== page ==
There is a lot to think about when building an AD plant, from choosing a site to getting neighbours on side. James Miles-Hobbs, of J.M.H. Farming and Renewables explains.
THE right site will be:
ENGAGE with local people and the parish council early. Organise a meeting to show plans and answer questions. If you do not feel confident doing this, take your project consultant with you. Anticipated concerns include:
THERE are considerable costs before construction can begin. An application to the electricity grid and distributor network operator will cost between £500-£2,000.
Expect to pay a consultant about £5,000 to do the planning application.
If you are going for a large-scale plant with an investor, then you are looking at more like £50,000-£100,000 for all the planning fees, legal and pre-construction work.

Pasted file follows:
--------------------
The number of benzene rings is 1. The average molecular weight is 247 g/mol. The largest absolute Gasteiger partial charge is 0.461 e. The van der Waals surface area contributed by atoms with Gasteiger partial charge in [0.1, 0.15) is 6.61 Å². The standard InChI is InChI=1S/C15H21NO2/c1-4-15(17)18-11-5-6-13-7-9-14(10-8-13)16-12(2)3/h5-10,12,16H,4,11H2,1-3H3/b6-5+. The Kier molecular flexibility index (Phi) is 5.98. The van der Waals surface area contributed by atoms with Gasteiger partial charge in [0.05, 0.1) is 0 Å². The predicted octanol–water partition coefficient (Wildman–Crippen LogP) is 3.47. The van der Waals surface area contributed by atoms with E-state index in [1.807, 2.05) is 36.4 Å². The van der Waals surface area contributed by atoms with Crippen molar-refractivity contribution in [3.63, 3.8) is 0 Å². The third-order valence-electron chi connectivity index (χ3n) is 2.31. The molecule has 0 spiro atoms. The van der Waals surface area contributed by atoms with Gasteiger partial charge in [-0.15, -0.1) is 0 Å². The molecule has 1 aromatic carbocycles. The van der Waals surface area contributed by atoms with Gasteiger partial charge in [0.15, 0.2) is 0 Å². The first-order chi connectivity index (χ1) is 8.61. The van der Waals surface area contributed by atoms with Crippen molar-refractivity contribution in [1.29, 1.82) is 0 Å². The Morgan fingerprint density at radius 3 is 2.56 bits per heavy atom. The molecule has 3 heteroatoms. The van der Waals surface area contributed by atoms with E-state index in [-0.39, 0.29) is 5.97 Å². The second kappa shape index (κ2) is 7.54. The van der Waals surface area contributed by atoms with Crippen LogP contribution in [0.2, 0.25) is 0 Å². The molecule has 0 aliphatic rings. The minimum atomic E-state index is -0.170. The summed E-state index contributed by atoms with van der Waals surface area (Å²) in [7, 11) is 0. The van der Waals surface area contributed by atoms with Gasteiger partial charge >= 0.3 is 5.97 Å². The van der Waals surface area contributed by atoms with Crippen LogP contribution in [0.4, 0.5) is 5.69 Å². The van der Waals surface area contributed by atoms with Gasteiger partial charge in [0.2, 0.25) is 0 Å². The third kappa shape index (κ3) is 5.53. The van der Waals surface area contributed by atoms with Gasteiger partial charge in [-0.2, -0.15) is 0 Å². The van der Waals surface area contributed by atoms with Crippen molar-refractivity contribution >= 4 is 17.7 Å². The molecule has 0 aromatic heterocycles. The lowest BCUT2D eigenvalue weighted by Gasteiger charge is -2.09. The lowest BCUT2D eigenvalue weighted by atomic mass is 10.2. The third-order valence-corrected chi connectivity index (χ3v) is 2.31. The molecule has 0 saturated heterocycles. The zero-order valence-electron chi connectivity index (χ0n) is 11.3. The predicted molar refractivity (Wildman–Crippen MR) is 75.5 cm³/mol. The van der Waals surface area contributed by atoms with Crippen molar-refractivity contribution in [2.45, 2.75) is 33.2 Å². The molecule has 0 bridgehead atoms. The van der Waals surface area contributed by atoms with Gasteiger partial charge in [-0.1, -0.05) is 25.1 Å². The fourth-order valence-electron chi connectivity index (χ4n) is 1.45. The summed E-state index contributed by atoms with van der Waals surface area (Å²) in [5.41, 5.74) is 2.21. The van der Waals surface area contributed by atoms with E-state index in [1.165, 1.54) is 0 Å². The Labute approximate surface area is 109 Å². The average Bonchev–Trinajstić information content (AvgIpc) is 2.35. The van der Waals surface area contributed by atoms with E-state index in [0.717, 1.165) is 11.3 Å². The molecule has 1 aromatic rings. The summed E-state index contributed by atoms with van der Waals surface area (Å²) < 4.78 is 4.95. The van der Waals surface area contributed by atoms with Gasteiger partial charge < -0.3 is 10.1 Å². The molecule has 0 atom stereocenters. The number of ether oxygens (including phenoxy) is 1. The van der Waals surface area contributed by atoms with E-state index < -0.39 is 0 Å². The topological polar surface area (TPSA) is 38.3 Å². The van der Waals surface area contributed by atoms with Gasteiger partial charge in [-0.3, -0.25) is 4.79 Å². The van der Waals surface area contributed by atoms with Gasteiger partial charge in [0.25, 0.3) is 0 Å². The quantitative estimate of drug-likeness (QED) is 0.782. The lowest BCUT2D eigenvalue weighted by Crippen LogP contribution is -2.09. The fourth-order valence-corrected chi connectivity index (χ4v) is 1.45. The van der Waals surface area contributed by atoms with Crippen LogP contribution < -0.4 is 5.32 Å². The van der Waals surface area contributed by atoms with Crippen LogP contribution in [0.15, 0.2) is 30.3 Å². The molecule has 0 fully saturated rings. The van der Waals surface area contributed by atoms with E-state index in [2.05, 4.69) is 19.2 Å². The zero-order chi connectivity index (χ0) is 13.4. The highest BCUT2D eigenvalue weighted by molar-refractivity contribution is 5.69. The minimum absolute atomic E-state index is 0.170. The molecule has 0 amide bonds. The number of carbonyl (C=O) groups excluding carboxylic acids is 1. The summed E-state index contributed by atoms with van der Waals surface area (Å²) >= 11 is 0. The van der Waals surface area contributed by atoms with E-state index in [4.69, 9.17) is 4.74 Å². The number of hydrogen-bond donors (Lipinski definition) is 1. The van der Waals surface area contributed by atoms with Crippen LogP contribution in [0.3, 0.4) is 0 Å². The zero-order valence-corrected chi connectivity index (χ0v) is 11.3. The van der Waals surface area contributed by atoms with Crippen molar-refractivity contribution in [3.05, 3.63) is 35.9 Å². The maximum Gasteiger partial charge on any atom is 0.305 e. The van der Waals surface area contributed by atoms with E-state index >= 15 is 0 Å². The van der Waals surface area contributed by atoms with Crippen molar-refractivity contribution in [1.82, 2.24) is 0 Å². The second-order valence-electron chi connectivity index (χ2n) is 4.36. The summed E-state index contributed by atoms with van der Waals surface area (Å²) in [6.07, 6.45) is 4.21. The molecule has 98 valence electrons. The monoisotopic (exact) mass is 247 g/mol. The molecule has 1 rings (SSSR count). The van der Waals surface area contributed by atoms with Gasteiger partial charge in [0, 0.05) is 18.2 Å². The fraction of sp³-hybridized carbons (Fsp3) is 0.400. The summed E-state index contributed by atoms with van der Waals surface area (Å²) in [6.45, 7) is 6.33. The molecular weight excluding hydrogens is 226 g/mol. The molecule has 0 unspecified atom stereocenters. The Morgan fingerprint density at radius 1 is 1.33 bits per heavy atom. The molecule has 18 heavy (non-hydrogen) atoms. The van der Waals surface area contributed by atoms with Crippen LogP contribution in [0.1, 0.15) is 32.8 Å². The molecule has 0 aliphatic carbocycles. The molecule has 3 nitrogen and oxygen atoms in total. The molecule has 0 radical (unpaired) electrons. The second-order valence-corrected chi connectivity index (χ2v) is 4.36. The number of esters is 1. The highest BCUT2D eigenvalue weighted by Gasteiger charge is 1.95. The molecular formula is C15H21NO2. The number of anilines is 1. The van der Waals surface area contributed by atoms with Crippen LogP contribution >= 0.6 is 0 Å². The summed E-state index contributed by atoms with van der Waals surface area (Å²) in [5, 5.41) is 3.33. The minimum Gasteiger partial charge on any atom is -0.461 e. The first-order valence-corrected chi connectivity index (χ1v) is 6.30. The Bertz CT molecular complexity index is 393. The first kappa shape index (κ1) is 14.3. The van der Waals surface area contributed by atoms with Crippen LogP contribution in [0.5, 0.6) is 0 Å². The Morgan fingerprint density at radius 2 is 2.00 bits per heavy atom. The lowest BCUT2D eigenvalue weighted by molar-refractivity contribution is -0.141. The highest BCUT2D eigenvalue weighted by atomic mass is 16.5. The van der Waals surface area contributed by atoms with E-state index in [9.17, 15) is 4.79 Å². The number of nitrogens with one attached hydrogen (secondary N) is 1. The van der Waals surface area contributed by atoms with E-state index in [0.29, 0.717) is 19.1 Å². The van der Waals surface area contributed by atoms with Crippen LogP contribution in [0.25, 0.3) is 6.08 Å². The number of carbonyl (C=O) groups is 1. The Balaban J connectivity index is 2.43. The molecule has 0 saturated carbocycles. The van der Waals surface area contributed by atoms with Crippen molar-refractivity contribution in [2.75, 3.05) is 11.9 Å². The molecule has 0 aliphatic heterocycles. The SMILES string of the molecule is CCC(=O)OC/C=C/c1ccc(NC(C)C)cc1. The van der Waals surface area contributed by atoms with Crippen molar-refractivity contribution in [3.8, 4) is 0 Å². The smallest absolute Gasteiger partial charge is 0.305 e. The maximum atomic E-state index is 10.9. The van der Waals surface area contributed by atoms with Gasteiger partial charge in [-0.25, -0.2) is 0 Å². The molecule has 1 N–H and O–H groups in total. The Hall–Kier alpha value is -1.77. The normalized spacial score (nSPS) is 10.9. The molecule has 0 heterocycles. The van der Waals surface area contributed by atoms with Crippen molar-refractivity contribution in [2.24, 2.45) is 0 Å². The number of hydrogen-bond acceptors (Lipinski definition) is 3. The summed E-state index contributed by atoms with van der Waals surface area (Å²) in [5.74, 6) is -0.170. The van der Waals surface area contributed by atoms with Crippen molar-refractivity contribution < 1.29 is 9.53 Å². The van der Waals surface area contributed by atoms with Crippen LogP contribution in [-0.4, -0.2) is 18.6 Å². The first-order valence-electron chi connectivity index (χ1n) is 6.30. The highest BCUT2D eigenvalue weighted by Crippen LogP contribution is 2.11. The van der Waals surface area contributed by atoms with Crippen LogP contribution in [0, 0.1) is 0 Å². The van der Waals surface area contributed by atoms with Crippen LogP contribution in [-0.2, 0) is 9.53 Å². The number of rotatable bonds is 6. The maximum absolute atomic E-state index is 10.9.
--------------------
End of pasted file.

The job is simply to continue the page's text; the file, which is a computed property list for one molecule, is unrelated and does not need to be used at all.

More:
IN your application you will need to address: impact on quality of life, the immediate countryside and wildlife; light/air/water pollution; traffic; noise; effects on public rights of way; and health hazards from digestate.
YOU will be given a fixed cost for building the plant and site, so carefully consider any additional costs which come up. It is important to keep your construction timeline on track so you can make loan repayments.
Think about doubling the time the installer says it will take to build, to be safe, and talk to your lender about the possibility of a repayment holiday should things overrun.
AD PLANTS are very feedstock-specific, so work out what your feedstock will be and ensure you can commit to it for the duration of the plant (15-20 years).
Visit as many AD plants as possible. Once you have decided on a model, visit as many of that model as possible to talk to the farmer and operator.
Most people will choose a dedicated installer and an AD plant with a fully integrated system. It is, however, possible to select separate parts from different manufacturers, but you risk not having warranties and construction taking longer.